it's a waste disposal business. Baloney. Come on Lisa. This is what's in your sink. They're selling and sink greater emphasis. Get rid of this dog. I've got to quiet series at home. You know eats up the olive pits. But the bottom line is this is again bolt on opportunity transactions. And here's the message Lisa. Corporations are adjusting whether it's Pfizer or Whirlpool. Hold on a I. You live in New York City and you have a garbage disposal. I mean honestly this is a whole other situation. I mean honestly that it's own experience because normally whenever I go to air BND they have a garbage disposal. I get very excited. Look this is interesting. It is coming at a time where you do have a real ambivalence especially by CEOs and wants to come with the inflation with the macro considering the fact that they have all of that uncertainty and they're still using the cash for these acquisitions as a pretty powerful statement. I should finish that thought Don at one hundred eighth mayor of New York know that I've got quite a series and sinker reader that I put in installed myself. It leaks. Let's remind on to where we are right now on inflation. And part of the animal spirit of this merger Monday is nominal GDP where it is the spirit there and good corporate earnings. Well part of the animal spirits in this market in this equity market Tom also have to do with the notion that the Fed is going to pivot eventually. But we saw a bit of a change...
forming in that idea on Friday when we got that blowout payrolls report went now pricing in about 80 percent odds of another 75 basis point hike come September which yes is a long way away. But the data we get on CPI on Wednesday could be extremely formative in that decision. Louder. Kelly come on. You're the font of wisdom here. You on this deal last night at 2 p.m. Seattle Washington four thousand four hundred people Alva La. They provide sales tax management here on merger Monday and Vista Equity buying that company for 90 350 a share in cash. So that makes it what Lisa. Four deals were announced and that we either have announced or rumors of this morning which is you know pretty typical for a merger Monday. But this is an anomaly. Inflation

2022

. Let's get back on the rails right now. We've got futures up 20 Dow futures up 137. And the VIX with that move 10 big figures from thirty two and a twenty to twenty one point five six on the VIX right now. So a nice move here. The percentage move on the Nasdaq 100 gets my attention up almost seven tenths of a percent in the yield space. The headline for me is Continued Inversion. The pros writing about this over the weekend a negative 43 basis points. Oil. Thank you Amrita Sen reaffirming one hundred and twenty dollars. Brent crude right now. Brent south of that by a modest twenty dollars. Lisa what do you have. Yeah and I got to say this morning has actually been fascinating because Joyce Chang coming out and talking...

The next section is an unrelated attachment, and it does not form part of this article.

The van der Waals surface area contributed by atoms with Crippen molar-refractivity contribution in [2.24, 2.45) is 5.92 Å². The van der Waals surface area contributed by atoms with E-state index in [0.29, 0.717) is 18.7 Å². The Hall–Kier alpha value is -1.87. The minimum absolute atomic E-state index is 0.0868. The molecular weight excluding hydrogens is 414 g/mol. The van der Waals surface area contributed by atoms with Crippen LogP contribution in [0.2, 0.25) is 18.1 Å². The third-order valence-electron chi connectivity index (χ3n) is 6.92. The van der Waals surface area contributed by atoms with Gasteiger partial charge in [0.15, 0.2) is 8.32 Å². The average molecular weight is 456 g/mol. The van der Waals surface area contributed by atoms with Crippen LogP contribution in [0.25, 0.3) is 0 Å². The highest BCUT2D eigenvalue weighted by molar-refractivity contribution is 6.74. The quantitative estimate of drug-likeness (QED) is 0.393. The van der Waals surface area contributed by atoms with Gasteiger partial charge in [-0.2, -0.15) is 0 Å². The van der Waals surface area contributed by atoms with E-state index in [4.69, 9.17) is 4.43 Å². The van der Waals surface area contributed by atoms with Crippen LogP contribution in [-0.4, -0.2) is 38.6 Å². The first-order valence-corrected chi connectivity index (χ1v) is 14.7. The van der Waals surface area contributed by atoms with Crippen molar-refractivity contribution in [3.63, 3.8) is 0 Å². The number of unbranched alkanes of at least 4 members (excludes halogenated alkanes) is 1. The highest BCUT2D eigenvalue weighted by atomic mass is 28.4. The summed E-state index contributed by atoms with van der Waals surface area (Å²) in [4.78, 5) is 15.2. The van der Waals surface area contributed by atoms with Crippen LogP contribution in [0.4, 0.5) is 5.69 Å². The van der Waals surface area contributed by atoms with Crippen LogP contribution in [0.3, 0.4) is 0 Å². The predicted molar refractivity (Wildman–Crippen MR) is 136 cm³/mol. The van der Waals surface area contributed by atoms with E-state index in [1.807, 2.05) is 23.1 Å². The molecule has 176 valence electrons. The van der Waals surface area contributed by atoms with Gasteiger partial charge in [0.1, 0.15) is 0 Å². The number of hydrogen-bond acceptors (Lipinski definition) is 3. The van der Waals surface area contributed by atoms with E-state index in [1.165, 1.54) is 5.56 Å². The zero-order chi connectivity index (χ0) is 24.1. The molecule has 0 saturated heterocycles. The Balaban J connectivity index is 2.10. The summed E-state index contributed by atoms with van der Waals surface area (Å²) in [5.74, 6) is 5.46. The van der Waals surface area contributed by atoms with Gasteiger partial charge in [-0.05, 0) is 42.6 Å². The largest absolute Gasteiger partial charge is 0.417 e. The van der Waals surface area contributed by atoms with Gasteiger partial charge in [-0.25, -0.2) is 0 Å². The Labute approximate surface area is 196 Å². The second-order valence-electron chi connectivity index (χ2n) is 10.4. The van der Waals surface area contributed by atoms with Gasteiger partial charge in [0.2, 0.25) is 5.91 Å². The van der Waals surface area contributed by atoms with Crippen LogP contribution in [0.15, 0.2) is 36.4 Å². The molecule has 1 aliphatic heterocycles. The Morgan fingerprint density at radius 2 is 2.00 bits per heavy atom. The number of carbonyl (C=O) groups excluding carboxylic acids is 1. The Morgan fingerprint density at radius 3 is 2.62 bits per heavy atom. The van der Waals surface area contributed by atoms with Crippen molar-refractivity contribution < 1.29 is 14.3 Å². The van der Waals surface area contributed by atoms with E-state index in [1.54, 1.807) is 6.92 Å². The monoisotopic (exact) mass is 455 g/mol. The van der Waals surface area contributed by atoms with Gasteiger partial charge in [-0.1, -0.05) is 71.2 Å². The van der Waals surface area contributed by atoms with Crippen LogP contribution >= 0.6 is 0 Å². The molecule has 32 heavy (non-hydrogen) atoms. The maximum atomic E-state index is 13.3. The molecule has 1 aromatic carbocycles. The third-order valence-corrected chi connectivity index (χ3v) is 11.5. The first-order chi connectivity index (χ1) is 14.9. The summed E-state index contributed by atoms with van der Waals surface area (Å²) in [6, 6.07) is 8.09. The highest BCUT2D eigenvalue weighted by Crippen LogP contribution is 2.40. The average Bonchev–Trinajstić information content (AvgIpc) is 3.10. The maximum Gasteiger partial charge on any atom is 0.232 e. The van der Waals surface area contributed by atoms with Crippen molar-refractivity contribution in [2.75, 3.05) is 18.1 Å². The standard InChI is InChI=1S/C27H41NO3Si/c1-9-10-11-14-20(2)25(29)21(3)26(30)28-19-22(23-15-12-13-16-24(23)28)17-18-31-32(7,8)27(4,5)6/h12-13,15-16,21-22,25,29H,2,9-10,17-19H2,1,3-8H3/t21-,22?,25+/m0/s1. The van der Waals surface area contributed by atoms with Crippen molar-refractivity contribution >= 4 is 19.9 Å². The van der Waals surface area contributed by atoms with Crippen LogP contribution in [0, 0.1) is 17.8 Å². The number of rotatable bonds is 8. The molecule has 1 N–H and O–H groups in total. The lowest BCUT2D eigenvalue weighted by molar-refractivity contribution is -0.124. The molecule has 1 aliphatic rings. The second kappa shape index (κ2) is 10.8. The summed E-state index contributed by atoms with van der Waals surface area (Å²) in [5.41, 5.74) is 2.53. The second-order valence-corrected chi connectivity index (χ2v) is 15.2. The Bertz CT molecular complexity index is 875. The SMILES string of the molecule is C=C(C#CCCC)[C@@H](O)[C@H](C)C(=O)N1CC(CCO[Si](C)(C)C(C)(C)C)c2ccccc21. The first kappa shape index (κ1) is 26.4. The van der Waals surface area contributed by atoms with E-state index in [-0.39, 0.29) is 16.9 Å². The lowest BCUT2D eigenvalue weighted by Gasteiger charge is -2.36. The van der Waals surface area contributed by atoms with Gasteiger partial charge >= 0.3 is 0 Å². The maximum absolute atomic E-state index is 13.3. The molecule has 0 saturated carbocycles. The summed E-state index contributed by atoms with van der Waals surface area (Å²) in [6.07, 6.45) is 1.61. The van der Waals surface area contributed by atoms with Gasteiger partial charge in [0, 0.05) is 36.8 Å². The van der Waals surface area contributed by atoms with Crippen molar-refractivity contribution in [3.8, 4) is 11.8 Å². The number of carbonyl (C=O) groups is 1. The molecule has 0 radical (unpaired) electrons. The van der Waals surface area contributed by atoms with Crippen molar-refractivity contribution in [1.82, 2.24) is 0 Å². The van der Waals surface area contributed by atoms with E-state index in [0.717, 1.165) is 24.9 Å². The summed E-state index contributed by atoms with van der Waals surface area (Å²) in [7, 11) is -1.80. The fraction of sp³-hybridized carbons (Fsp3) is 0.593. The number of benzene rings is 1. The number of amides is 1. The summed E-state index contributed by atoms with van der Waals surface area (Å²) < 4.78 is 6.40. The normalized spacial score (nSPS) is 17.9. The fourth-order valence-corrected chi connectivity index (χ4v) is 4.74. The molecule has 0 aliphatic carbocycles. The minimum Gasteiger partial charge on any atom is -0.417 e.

about the overhang of debt and how that's going to send yields potentially lower over the long term because that will crimp growth and it on the sustain a lower yield to no to be functional. And he said Wednesday we get a sense of how high the inflation is right now and what the Fed may have to do to curtail it. We get U.S. July CPI. We will be looking at the headline number. The expectation based on the survey is eight point seven down from nine point one percent. That trajectory is good. How much it's coming down. It's still a pretty heady number at eight point seven. Core inflation though. How much does that continue to rise. Is it stripping out energy stripping out food. How much do you get a stick your feel as you got rents increasing and you've got medical costs increasing. You do have the roving inflation moving to those areas. Thursday we get a sense of what's going on with the prices that factory factory and factories and manufacturers are paying. Yet U.S. July PPE Eye which has climbed to record heights and climbed far beyond where we are seeing consumer prices. How much does this bleed into the Mike Wilson view of things that you see margins compressed and continually compressed and that people are behind Tom in how much they're expecting. And this to me. I think it's one big thing. Well that's really important folks to see a bear come out like Mike Wilson and really intelligently reframe caution here. Savita Subramanian of Bank of...